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Elizabeth Bowes-Lyon poses for her wedding portrait with Britain's Duke of York. They married on April 26, 1923. The future Queen Mother turned down repeated offers of marriage from Prince Albert in part because she couldn’t imagine living in the royal cage, famously writing that she was “afraid never, never again to be free to think, speak and act as I feel I really ought to.” (FILE/ASSOCIATED PRESS)
Elizabeth Bowes-Lyon poses for her wedding portrait with Britain's Duke of York. They married on April 26, 1923. The future Queen Mother turned down repeated offers of marriage from Prince Albert in part because she couldn’t imagine living in the royal cage, famously writing that she was “afraid never, never again to be free to think, speak and act as I feel I really ought to.” (FILE/ASSOCIATED PRESS)

Baby Windsor’s future is bright, if somewhat claustrophobic Add to ...

It is one of the rites of parenthood to look at your sleeping baby and wonder what path he or she will take: Will she be a mountain climber? A painter? An actuary? Then you back away – carefully, in case she starts screaming – and think: She can be anything; her world is unwritten.

There is one baby, however, whose future is already written. You may have heard about this child, whose imminent arrival caused news crews to gather in the sweltering heat outside St Mary’s Hospital in London. In their first few weeks as parents to Baby Windsor, the Duke and Duchess of Cambridge will wonder many things – is he supposed to make those noises? When will he ever go to sleep? – but they will not wonder if they’ve spawned a future notary public. There is a crown in the Tower of London that will one day sit on Baby Windsor’s head.

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Of course, things could change. Baby Windsor could follow the path of his great-great uncle and decide he doesn’t want to be king. Perhaps there won’t be a crown to inherit; a republic might rise in place of the monarchy. But, all things continuing in a conservative direction, that tot is headed throne-ward.

How claustrophobic it must be to have a path laid out for you from birth. No wonder, then, that the theme of escape runs like a gilded ribbon through royal literature. Some girls want to be princesses; some princesses just want to be girls. The jaded newspaper reporter in Roman Holiday asks the runaway princess what she’d do if she could slip the prison of the palace: “Oh,” says Audrey Hepburn’s Princess Ann, “I’d just do whatever I liked, all day long.”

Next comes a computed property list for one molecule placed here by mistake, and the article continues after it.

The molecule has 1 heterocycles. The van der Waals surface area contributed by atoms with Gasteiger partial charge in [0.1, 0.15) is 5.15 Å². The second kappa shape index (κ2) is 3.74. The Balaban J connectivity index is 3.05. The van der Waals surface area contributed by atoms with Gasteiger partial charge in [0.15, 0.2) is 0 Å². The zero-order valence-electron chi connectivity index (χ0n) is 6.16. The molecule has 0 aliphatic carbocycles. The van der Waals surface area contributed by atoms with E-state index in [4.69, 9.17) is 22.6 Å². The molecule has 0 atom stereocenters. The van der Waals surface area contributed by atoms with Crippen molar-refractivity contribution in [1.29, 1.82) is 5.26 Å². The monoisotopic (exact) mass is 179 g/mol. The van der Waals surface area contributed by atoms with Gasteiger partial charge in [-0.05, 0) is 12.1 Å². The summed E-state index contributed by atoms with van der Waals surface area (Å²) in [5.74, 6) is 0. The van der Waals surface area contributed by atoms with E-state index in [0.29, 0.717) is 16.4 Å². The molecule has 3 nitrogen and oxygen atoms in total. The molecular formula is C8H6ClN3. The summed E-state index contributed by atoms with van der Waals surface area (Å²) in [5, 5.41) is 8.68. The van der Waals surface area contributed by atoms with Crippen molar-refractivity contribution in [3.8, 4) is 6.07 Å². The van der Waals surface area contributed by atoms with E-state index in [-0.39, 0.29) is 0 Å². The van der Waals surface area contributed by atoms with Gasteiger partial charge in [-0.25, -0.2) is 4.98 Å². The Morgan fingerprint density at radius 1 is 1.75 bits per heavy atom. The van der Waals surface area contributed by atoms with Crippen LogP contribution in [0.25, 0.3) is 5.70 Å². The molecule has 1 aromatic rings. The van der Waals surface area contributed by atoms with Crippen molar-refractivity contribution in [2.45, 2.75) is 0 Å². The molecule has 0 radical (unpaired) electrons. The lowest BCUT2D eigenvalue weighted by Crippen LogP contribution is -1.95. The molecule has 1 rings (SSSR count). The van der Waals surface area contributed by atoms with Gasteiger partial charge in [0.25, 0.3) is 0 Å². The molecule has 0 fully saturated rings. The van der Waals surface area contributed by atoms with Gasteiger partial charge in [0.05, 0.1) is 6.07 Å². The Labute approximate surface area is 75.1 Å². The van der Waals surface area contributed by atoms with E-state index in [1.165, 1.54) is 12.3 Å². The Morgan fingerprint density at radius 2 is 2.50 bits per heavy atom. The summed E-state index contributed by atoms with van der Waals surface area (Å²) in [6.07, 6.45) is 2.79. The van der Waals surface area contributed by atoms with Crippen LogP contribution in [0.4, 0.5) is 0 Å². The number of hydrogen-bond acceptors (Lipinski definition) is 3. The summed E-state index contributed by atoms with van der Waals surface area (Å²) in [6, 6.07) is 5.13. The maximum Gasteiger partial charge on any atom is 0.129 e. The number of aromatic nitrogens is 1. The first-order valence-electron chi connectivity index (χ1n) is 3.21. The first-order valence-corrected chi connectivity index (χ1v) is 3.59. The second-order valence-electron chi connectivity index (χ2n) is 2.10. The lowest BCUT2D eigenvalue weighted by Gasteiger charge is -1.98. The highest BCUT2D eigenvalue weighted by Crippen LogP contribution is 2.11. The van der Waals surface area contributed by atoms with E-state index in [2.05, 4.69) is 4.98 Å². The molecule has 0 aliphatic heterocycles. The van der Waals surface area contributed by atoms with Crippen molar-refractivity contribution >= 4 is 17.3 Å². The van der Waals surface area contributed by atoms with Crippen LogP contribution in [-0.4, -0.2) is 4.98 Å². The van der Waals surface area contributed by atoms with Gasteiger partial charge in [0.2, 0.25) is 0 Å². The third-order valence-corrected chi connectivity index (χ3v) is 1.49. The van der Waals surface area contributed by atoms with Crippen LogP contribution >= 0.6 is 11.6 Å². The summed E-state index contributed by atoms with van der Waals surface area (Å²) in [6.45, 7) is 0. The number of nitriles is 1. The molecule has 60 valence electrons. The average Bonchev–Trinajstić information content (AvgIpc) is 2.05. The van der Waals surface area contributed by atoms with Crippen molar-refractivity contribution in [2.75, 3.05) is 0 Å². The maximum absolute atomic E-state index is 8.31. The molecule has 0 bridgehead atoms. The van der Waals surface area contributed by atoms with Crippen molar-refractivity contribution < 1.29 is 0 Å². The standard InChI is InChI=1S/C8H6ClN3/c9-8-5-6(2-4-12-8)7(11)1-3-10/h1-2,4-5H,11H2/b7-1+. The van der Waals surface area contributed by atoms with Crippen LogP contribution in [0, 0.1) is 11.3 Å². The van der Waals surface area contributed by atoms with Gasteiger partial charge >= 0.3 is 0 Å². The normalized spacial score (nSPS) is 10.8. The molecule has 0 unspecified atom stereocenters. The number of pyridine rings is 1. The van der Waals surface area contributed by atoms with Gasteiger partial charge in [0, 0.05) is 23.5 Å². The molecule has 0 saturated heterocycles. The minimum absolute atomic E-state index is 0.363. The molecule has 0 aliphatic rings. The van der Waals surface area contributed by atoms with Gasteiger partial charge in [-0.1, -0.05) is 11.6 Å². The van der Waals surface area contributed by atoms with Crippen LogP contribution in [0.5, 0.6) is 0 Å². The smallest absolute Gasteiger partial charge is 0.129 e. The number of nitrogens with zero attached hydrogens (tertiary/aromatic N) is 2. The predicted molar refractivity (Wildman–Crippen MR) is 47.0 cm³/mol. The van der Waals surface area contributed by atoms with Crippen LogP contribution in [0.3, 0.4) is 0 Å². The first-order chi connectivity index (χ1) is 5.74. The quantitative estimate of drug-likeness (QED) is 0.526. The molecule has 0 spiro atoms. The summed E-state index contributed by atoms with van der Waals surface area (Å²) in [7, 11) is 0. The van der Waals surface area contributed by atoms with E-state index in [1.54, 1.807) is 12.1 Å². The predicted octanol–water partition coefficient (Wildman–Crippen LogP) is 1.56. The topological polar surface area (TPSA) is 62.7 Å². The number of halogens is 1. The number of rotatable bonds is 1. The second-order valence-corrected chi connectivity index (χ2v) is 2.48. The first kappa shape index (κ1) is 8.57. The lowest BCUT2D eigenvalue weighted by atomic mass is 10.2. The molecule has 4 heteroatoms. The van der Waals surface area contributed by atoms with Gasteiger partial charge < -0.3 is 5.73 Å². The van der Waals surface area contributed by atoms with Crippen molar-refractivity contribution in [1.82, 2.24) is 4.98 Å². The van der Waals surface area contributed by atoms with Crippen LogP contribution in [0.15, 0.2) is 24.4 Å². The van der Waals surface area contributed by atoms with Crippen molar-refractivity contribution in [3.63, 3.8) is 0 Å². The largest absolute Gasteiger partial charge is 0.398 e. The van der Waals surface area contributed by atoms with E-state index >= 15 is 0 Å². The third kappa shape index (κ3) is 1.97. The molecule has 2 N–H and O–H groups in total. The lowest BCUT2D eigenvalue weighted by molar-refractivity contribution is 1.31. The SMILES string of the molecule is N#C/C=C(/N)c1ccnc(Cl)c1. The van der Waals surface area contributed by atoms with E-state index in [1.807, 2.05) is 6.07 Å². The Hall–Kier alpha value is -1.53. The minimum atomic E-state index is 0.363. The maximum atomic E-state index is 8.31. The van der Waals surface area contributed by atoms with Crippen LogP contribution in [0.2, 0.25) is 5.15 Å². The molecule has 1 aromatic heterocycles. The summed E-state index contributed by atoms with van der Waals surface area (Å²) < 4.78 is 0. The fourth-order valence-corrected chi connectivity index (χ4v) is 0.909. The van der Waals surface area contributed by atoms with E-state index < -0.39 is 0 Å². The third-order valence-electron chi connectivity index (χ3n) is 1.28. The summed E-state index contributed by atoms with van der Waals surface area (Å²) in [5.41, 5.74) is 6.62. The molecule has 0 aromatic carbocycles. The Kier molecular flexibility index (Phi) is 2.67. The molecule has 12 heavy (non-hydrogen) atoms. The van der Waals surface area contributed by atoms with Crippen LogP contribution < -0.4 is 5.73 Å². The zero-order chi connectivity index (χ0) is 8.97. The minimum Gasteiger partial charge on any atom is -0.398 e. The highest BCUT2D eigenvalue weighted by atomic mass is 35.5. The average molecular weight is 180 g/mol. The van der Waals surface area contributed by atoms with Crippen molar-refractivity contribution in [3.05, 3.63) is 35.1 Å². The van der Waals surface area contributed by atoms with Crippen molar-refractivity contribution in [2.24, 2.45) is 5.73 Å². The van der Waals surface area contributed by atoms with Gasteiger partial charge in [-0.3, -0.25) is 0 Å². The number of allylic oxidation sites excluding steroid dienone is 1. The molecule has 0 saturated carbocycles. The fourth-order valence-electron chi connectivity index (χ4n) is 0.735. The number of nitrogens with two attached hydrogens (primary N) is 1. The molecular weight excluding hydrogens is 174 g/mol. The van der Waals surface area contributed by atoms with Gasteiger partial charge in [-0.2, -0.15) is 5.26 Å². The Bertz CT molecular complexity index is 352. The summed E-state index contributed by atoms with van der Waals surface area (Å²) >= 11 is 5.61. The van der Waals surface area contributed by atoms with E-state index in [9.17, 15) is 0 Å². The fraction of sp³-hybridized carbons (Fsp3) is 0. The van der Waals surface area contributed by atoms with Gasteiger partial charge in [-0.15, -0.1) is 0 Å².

Roman Holiday was released in 1953, when princesses were the height of glamour: Lovely young Elizabeth had just become Queen, and in a few years Grace Kelly would marry the prince of a fairytale kingdom (built on arrivistes’ gambling money, but hey, never look too closely at fairy tales.) Roman Holiday is the most astringent of romances, peeling back the glamour of palace life to show that it’s more like a small-town registry office, all bureaucracy and bylaws. Princess Ann runs away and, incognito, spends a magical day eating gelato, getting into fistfights, and falling in love, but in the end she succumbs to pressure and returns to her royal duties. Is she a good soldier, or a coward?

In Monica Ali’s novel Untold Story, Lady Diana Spencer fakes her death and moves to small-town America. “She had had enough,” writes Ms. Ali, “more than anyone should be expected to endure.” Disguised by plastic surgery, crippled by the thought that she’s damaged her sons, Diana (now named Lydia) works in a dog shelter and spends her days wondering if she’s done the right thing. Ms. Ali argues that the world had placed the world’s most famous woman in an untenable position: “The cognitive dissonance of spending one day talking to amputees in Sarajevo and the next being pursued by paparazzi while wearing a tiger-print bathing suit is hardly a recipe for emotional stability.”